Issued 10 Aug 20
Qatar Cargo’s ‘1 million kilos’ campaign just the start of sustainability drive
Qatar Airways Cargo’s 1 million kilos project is just the start of a far reaching outreach project that the airline hopes will help reinforce the UN’s Sustainable Development Goals*.
The carrier announced its ambitious 1 Million kilos campaign, which was prompted by the Covid-19 outbreak, in mid-July. It will enable charities to use the carrier’s services to transport medical supplies and humanitarian aid from July to December this year for free.
But chief officer cargo Guillaume Halleux tells Air Cargo News that this is just the first chapter of its We Qare sustainability project, which he says is scalable and intentionally designed to be a permanent ‘work in progress’ that can be adapted to requirements.
“It’s a very ambitious project,” Halleux says. “Through We Qare, we are implementing a series of concrete actions that are based on the four fundamental aspects of sustainability (the economy, the environment, society and culture) and that are tailored to our activities and to our everyday experiences.
“With We Qare, Qatar Airways Cargo hopes to create a sense of fulfilment within our industry – whether by supporting charities, reducing our carbon footprint, fighting to protect wildlife, or promoting equality, diversity, young people and culture.”
Last year, Qatar Airways became the world’s largest international cargo carrier according to IATA statistics.
This leadership position is part of the reason that the airline decided to take a lead on sustainability.
“This position also comes with responsibilities,” says Halleux. “We are more than willing to shoulder these responsibilities. We want to set an example – from a business viewpoint, naturally, but also in terms of corporate social responsibility.”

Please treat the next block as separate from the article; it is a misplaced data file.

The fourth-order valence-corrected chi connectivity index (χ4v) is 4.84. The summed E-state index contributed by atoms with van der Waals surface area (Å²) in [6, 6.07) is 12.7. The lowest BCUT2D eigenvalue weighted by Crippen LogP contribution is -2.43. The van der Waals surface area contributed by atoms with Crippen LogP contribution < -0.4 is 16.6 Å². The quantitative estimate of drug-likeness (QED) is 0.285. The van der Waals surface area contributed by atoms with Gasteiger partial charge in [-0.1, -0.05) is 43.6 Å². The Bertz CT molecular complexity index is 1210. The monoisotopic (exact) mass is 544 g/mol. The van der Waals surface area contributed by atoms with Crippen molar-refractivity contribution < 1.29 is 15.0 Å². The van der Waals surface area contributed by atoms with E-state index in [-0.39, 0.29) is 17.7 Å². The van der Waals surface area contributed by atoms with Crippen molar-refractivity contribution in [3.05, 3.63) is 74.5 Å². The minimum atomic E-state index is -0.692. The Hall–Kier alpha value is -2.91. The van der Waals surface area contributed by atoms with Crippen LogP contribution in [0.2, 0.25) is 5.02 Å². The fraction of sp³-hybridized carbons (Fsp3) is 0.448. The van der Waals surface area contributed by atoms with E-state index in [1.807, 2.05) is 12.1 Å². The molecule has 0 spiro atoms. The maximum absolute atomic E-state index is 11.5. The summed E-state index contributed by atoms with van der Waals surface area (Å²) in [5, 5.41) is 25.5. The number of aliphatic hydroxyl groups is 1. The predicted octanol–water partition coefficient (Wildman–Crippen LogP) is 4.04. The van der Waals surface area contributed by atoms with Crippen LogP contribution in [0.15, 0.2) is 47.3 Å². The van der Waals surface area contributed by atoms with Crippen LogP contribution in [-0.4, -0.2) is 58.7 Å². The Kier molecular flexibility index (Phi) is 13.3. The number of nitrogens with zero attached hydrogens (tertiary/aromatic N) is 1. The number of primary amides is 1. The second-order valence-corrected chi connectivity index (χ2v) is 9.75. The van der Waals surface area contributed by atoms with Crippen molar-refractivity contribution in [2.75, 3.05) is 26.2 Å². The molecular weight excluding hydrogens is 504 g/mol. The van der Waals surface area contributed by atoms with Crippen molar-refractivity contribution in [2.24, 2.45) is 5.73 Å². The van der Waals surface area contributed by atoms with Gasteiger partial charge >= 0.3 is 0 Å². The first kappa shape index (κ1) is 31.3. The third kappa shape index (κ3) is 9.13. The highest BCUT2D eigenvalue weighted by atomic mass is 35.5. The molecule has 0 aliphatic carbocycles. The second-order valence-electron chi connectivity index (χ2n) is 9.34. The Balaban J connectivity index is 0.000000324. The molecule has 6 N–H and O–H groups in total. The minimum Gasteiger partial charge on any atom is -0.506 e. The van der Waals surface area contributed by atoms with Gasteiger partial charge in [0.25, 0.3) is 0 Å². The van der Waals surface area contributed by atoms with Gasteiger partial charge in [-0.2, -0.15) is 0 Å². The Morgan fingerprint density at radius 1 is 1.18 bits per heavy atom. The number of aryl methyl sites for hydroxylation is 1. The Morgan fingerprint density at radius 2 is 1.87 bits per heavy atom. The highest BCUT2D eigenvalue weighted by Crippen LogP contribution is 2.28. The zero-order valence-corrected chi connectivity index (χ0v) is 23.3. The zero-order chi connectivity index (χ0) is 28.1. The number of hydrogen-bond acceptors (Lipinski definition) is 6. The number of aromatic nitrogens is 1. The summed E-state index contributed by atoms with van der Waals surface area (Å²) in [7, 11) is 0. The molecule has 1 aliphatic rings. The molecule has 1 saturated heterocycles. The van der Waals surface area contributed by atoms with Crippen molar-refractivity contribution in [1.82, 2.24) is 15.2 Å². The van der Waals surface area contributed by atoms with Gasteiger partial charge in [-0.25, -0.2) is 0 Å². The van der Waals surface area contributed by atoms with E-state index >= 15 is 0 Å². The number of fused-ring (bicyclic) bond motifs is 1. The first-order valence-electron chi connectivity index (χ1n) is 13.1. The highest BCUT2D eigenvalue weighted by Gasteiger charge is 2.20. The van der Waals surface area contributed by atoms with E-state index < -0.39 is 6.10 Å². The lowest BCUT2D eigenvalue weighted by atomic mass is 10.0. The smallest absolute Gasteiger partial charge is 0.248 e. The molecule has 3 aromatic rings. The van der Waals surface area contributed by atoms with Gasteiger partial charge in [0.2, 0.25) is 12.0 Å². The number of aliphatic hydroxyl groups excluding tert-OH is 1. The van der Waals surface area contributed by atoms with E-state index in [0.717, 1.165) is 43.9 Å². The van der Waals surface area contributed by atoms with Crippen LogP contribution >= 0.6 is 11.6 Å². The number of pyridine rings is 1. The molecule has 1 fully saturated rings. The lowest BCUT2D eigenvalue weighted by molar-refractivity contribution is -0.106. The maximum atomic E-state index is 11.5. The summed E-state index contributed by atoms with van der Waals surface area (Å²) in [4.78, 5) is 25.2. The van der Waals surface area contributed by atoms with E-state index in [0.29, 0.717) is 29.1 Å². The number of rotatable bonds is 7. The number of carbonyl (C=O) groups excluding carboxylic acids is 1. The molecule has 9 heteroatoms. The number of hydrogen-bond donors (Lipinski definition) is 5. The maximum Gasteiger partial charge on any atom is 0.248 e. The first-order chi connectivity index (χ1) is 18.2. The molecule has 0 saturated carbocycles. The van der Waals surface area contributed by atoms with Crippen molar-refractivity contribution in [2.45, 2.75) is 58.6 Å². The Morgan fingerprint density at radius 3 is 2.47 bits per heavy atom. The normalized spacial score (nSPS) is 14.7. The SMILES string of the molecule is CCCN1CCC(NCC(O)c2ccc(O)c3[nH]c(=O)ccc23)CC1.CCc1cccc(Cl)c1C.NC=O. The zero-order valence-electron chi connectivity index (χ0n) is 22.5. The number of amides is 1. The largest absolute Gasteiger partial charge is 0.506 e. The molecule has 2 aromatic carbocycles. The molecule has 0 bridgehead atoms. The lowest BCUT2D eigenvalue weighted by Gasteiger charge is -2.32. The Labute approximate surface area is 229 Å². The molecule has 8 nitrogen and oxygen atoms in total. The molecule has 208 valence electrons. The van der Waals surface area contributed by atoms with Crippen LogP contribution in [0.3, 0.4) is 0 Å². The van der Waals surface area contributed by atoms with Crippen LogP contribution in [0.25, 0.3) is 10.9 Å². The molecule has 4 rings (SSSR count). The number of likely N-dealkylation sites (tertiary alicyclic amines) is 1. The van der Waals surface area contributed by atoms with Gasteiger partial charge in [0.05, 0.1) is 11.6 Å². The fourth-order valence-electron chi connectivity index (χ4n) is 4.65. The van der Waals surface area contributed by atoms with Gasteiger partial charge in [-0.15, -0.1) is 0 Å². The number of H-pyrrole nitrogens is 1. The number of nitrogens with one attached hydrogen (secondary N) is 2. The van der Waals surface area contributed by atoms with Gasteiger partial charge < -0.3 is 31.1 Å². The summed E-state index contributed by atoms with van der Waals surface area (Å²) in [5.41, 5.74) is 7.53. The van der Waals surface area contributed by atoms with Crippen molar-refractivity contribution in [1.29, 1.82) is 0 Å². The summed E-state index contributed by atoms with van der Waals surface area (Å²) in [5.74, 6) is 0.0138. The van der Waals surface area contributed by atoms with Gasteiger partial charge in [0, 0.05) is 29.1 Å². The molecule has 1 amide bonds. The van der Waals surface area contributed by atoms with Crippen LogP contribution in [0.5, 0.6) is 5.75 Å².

“We Qare is fully in line with this aim and allows us to play a part in building tomorrow’s world – the ‘New Normal’.”
The next element of the campaign is still being formulated, but Qatar Airways hopes it will help the industry become more accountable for the impact air cargo has on the world.
“We want to play an active and leading role in moving mindsets forward within our industry for the sake of its future,” says Halleux. “An industry made up of committed stakeholders who care about the impact of their actions and who work to achieve sustainable economic development is vital.”
The 1 million kilos project is an example of the involvement of various supply chain stakeholders – freight forwarders choose which charities they want to support.
However, this doesn’t prevent charities from making direct contact with the freight forwarders they usually work with to have their humanitarian aid shipments transported for free.
It is hoped this approach will allow the airline to reach a wide range of organisations and populations in every region of the world.
Halleux adds that a number of freight forwarders have also offered their services for free as part of the project.
The cargo carrier expects that most of the humanitarian aid will be passive pharmaceuticals and medical supplies, given the Covid-19 outbreak, but can also include food items or other essentials – “all kinds of goods that those in the greatest difficulty need”, says Halleux.
Another essential point of is that no commercial shipments will take the place of a charitable shipment.
“If a charitable shipment is booked, we will not cancel it for a commercial shipment,” he says. “It seems only natural to us, but it’s important to highlight.”
The goods can be shipped anywhere in the world, as long the airline’s network allows.
Halleux concludes: “To ensure our business activity is inclusive and can continue in the long term, we need to put sustainability at the heart of the airfreight sector’s concerns. Currently, there is nothing in our industry to unite us around the issue of sustainability.”
Photo & source: https://www.aircargonews.net/